My last quibble with the 7ES-2s is in the bass, which, while generally sufficient, is sort of “missing in action” between 50-90 Hz in my room. This finally led me to buy a Velodyne DD10 subwoofer to fill in the low end. The DD10 comes with a microphone, sweep tone generator and onscreen frequency analyzer. Using these tools, I was able to minimize the 50-90 Hz suck-out. I also discovered that the 7ES-2s have a significant bump at about 40 Hz (in my room, anyway) and then roll off very steeply with pretty much nothing going on below that.
Over time though, the 7ES-2s were so enjoyable, so right where they needed to be right, that I started to wonder whether it was really worthwhile to audition the Monitor 30s. Would the Monitor 30s, with their smaller size, diminish the deep natural ambience that is a strong suit of the 7ES-2s? Would the Monitor 30s, without the presence region frequency dip, be too forward? Given the apparent minor design differences between the Monitor 30 and the 7ES-2, could the Monitor 30s possibly sound a thousand dollars better?
After I had been listening to the 7ES-2s for over a month, my dealer called to say the Monitor 30s had come in. In fact, she said she had been listening to them for several days. Uncharacteristically, she almost gushed in describing the richness and depth of the speakers and their gorgeous recreation of string tones. She mentioned that she was considering purchasing a pair for herself.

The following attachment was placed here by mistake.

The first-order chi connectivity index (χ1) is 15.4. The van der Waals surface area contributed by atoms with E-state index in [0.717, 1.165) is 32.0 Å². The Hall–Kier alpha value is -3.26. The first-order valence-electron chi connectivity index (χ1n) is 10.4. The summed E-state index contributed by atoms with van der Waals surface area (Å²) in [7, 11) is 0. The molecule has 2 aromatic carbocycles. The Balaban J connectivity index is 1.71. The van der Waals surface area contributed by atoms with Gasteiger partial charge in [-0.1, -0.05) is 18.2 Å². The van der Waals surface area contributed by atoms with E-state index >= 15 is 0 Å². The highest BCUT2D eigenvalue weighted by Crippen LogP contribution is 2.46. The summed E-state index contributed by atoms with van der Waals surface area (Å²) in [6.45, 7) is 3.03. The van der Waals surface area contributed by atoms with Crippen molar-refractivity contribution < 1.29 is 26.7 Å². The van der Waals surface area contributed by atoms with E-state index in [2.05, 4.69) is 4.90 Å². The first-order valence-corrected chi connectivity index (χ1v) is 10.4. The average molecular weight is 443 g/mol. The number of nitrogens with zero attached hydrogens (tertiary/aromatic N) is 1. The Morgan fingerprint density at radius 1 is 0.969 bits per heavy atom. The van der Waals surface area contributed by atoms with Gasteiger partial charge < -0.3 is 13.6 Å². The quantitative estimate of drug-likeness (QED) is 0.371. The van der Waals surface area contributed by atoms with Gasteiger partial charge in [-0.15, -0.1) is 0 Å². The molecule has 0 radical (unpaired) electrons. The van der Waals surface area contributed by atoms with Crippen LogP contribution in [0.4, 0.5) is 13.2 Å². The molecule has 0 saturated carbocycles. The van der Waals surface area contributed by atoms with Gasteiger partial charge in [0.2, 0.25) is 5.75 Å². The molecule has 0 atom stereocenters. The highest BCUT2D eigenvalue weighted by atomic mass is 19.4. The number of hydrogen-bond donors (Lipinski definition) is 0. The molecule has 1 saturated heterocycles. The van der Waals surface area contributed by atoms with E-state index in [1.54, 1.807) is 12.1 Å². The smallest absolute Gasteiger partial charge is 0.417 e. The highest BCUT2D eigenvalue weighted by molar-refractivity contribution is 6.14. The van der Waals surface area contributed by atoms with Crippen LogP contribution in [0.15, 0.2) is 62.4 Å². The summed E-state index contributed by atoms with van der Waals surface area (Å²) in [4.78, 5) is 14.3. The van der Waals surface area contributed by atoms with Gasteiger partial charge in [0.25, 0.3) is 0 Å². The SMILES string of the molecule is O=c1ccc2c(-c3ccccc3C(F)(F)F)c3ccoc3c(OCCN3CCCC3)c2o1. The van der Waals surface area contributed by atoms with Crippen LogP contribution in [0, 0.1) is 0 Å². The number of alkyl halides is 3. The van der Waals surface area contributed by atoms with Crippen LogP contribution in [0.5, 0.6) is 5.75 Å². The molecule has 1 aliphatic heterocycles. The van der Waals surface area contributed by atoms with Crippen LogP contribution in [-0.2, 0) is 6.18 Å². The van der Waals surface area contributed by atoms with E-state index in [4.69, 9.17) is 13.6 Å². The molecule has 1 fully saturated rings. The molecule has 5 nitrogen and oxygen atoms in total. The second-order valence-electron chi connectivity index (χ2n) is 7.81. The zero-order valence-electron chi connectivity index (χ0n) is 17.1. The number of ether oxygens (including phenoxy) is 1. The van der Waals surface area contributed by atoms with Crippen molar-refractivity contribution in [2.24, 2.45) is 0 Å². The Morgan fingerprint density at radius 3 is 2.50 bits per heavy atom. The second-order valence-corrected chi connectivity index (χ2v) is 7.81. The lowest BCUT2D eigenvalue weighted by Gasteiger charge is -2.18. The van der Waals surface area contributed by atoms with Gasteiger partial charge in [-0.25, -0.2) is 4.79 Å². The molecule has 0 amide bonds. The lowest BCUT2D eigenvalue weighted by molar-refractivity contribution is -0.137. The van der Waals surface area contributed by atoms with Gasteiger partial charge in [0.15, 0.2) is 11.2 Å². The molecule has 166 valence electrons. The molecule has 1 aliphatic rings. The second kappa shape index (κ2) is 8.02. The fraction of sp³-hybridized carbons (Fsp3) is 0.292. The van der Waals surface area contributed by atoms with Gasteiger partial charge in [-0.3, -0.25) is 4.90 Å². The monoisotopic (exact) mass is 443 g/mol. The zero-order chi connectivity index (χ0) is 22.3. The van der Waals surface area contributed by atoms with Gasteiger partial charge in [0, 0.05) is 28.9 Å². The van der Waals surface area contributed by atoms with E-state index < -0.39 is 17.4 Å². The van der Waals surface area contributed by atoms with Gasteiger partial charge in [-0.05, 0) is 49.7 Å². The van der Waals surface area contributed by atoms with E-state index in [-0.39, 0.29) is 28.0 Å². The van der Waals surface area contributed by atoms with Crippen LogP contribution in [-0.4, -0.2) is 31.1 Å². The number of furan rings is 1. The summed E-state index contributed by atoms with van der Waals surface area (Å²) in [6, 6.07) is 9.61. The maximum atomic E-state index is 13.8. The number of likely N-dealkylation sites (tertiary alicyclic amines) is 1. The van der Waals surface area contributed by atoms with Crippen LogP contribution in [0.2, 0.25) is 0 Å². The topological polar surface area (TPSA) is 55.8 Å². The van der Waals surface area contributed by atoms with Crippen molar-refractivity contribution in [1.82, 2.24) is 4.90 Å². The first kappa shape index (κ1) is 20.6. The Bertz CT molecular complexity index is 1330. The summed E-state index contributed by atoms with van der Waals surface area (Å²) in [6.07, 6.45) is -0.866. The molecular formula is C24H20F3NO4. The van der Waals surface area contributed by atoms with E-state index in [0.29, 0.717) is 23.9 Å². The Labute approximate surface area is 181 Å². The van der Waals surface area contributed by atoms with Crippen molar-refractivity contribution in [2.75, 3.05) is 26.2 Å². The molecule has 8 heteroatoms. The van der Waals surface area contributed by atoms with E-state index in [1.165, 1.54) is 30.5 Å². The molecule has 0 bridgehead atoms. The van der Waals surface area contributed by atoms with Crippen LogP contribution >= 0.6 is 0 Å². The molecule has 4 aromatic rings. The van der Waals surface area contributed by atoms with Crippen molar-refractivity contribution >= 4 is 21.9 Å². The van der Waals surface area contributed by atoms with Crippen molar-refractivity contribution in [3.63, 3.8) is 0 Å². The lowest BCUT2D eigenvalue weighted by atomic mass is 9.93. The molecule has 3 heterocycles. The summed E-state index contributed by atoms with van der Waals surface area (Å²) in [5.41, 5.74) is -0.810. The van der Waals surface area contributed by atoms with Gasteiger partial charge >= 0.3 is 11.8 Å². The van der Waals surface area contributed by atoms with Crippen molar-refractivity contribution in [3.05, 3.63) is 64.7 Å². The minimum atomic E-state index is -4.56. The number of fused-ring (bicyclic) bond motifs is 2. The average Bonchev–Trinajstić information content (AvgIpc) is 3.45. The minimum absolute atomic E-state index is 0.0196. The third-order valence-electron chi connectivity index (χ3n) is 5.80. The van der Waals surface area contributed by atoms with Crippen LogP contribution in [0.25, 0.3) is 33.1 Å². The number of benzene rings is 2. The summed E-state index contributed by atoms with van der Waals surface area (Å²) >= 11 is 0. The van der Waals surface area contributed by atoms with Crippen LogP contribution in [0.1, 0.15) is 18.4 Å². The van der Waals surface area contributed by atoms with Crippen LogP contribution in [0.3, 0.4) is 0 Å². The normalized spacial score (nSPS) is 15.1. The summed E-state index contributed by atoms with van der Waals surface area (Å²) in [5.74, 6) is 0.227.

I set up the Monitor 30s almost exactly where the 7ES-2s had been, maybe a half foot further from the rear wall, on the same 24-inch stands. When I turned them on, my jaw did not drop (come to think of it, my jaw never really drops; from what I’ve read, though, jaw dropping is apparently a fairly common experience among audio reviewers and their friends – usually when they’ve replaced an esoteric $3,000 power cord with an even more esoteric $6,000 power cord). However, a broad smile did spread across my face as I realized that these speakers have an endearing rhythmic bounciness. Beat driven music sounds fantastic on them. Put on “Daft Punk is Playing at My House” by LCD Soundsystem and just try to keep from moving!
I started out using the Monitor 30s without the Velodyne DD10. The Monitor 30s can get away without using a subwoofer much better than the 7ES-2s. They are more accomplished at the sleight of hand involved in making one forget that the last octave of bass is missing. Measuring the Monitor 30s with the Velodyne’s microphone and sweep tone showed that they rolled off steeply, and almost identically to the 7Es-2s, at 40 Hz. The difference was that the Velodyne measurements showed that the Monitor 30s had a lot more going on between 40-90 Hz than the 7ES-2s did.
In fact, I have been constantly impressed with how good the Monitor 30’s bass is, and not just for its relatively small size. It actually has some slam. Acoustic bass, like Dave Holland’s on Geri Allen’s album “The Life of a Song,” is nicely propulsive and has well defined string tone. The only caveat is that, if the bass on the source material was EQ’d too high, the speakers can take on a smidgen of “wumpy” character.
Not surprisingly, the midrange of the Monitor 30s and the 7ES-2s is very similar. However, with the 7ES-2s, there is a barely noticeable grunge that shows through occasionally on vocals. It is easily overlooked. But it is gone with the Monitor 30s. Maybe the superior tweeter in the Monitor 30s has something to do this. I also wonder whether the Monitor 30s may have some higher quality crossover components.